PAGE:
Playing War

( 2 )

Overview

One hot summer day Luke and his friends decide to play their favorite game of war, using sticks for guns and pine cones for bombs and grenades. Sameer, who hasn't lived in their neighborhood for very long, hesitates to join in. When he tells Luke and Jen and Jeff and Danny that he has been in a real war, they don't believe him.

"No way! You haven't told us anything about that! A real war? Did they let kids be soldiers? Did you have an M-16?"

Then, as Sameer explains what ...

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Overview

One hot summer day Luke and his friends decide to play their favorite game of war, using sticks for guns and pine cones for bombs and grenades. Sameer, who hasn't lived in their neighborhood for very long, hesitates to join in. When he tells Luke and Jen and Jeff and Danny that he has been in a real war, they don't believe him.

"No way! You haven't told us anything about that! A real war? Did they let kids be soldiers? Did you have an M-16?"

Then, as Sameer explains what happened to his family, the other children start to see their game in a new light.

While Playing War is a book about understanding what war can be like for families, and that it's not a game, it's also a sensitive story about the power of friendship and how children can learn from one another.

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Editorial Reviews

School Library Journal
Gr 2-5-It's too hot for basketball, so Luke and his friends decide to play war. As the sides separate to prepare for battle, newcomer Sameer is reluctant to play and leaves the game. The following day, he explains that he was in a real war before he moved to the United States. His house was blown up and his family was killed. The children, saddened by his story, go back to basketball. Beckwith's mission-to show children that war is bad and hurts people-overpowers the story. The strength here is Lyon's watercolor illustrations in summer greens, golden yellows, and coppery browns that evoke the heat of warm days spent with friends. A supplemental purchase.-Rebecca Sheridan, Easttown Library & Information Center, Berwyn, PA Copyright 2005 Reed Business Information.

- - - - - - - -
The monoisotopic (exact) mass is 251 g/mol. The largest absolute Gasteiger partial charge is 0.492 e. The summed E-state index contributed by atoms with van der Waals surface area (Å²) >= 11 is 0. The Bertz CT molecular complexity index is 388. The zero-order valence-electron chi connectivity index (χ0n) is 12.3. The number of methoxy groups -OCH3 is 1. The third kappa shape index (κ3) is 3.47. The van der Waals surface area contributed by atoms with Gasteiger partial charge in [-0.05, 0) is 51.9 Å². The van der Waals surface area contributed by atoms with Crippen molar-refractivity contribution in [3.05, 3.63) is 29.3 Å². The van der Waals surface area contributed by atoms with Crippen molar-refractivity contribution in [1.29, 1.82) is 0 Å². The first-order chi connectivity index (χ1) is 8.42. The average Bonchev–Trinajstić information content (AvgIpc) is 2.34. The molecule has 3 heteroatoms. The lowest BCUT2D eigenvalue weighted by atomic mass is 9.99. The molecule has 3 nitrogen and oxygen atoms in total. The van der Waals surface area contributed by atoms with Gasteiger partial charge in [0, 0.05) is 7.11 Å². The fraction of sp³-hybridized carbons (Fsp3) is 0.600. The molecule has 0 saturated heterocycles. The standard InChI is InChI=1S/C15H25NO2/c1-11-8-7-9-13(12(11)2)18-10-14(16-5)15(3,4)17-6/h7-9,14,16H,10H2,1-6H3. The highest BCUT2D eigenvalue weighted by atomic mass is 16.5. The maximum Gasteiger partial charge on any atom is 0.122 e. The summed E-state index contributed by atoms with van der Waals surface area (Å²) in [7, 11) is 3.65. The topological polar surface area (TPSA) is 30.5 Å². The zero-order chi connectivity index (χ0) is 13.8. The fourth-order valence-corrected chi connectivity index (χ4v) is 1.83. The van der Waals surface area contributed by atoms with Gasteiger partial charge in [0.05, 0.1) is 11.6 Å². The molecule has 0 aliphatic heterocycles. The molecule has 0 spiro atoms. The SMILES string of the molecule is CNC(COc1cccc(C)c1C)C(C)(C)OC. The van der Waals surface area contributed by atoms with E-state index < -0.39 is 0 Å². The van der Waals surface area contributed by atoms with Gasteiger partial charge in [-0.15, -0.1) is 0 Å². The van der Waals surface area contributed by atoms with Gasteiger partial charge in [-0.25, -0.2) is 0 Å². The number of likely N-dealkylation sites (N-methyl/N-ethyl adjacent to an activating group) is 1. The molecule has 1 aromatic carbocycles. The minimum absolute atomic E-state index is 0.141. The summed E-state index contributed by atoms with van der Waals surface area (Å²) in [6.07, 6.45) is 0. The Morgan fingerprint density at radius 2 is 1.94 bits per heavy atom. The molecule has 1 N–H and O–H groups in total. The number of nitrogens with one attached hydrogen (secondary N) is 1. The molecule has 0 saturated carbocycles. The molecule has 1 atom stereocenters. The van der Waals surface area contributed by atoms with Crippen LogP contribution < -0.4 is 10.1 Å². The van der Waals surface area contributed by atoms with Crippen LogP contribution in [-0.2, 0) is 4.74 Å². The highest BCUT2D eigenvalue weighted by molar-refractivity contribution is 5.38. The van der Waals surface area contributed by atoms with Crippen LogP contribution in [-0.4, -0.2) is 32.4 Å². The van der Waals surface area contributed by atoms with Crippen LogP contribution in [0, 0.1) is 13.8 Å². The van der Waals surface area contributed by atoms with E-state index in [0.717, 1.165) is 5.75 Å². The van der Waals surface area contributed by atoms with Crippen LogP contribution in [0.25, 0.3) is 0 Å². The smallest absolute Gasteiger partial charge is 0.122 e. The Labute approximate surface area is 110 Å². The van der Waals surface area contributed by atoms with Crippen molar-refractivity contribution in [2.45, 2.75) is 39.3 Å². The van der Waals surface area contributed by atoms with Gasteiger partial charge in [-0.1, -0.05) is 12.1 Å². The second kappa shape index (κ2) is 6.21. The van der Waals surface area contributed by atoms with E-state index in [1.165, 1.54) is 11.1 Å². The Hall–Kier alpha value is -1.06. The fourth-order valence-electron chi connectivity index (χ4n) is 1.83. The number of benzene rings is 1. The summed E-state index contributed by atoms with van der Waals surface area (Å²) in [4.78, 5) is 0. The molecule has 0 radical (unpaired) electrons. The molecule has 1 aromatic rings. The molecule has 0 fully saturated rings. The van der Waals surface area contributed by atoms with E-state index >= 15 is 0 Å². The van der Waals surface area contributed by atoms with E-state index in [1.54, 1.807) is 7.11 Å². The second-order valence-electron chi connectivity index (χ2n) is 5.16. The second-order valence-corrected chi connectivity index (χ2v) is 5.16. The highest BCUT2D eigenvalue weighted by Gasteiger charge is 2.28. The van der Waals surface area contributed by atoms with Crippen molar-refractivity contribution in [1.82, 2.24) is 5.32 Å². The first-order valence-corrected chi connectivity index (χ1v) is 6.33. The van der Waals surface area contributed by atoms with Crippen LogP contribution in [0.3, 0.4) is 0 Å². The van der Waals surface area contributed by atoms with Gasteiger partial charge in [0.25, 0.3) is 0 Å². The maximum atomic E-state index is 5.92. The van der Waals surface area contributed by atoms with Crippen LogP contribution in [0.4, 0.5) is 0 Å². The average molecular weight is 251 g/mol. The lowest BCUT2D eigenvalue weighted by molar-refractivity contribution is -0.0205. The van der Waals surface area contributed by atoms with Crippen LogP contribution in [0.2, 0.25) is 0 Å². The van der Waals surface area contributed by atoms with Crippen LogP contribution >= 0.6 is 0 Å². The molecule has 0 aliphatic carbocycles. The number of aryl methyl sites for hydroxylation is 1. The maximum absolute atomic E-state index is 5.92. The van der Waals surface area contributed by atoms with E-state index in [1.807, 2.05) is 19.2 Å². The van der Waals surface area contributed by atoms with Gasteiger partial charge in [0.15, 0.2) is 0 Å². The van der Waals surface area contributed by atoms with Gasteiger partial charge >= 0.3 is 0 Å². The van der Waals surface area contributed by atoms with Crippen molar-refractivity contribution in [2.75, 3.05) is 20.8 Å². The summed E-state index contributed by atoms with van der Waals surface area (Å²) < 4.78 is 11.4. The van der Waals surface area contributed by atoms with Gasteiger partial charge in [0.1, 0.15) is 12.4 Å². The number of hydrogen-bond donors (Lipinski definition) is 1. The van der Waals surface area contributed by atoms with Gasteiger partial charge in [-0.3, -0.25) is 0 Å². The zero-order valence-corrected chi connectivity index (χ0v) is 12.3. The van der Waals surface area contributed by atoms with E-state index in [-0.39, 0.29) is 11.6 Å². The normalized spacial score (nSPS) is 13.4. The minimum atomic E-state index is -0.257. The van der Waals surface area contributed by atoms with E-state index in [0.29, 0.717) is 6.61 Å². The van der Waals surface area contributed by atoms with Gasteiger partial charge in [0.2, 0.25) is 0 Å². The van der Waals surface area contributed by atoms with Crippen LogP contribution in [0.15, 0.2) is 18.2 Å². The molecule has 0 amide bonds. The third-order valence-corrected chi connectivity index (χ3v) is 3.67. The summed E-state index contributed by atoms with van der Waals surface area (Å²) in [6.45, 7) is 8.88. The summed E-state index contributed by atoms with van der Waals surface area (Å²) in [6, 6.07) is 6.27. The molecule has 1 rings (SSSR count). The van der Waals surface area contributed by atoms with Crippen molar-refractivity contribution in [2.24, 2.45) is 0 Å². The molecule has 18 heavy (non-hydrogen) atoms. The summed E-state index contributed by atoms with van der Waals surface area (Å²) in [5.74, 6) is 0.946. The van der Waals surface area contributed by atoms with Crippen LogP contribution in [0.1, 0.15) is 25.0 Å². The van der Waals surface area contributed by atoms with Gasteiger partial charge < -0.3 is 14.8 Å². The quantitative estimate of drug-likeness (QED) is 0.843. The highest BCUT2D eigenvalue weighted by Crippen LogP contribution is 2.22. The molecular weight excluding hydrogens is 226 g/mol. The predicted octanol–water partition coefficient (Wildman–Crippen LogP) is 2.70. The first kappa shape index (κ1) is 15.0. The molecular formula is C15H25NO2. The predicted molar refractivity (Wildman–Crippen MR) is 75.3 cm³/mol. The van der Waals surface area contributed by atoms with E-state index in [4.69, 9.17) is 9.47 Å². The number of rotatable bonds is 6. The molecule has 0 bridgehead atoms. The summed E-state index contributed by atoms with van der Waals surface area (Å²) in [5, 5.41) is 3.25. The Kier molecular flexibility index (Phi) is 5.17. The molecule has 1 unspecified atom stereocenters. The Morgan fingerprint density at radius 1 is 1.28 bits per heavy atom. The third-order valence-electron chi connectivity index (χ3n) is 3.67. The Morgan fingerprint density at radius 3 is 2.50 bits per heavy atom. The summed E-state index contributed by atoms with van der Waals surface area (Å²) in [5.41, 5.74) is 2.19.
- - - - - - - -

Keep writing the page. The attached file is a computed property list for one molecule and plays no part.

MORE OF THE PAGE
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Product Details

  • ISBN-13: 9780884482673
  • Publisher: Tilbury House Publishers
  • Publication date: 7/28/2005
  • Pages: 32
  • Age range: 8 - 11 Years
  • Product dimensions: 9.10 (w) x 10.10 (h) x 0.40 (d)

Customer Reviews

Average Rating 4.5
( 2 )
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Sort by: Showing all of 2 Customer Reviews
  • Posted January 28, 2009

    more from this reviewer

    Courtesy of Mother Daughter Book Club.com

    When I was young, I often played war in the back yard with my cousins. We made forts out of cardboard and collected hard, pea-sized berries from the Chinaball tree in our yard. Each side pelted the other until our supply of berries ran out. Then we called a truce, collected the ammunition that had fallen between forts, and started again.<BR/><BR/>I was reminded of my old pastime when I read Playing War, written by Kathy Beckwith and illustrated by Lea Lyon. It's summer and the children in the book are bored with playing basketball, lobbing water balloons and riding bikes. They decide to play war and divide into soldiers and enemies, then collect pine cones and sticks to use for ammunition.<BR/><BR/>But their game changes when one of the friends, Sameer, talks about the real war that kids find in his homeland, and how it affects their lives. Playing War is a picture book intended for elementary school readers. It exposes young readers to current events in an age-appropriate way, and it provides an entrée to talk about some of the issues going in many parts of the world where children are enlisted as soldiers, or their families are affected by fighting. Playing War is a good read-aloud book appropriate for younger girls in mother-daughter book clubs.

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  • Anonymous

    Posted October 21, 2008

    No text was provided for this review.

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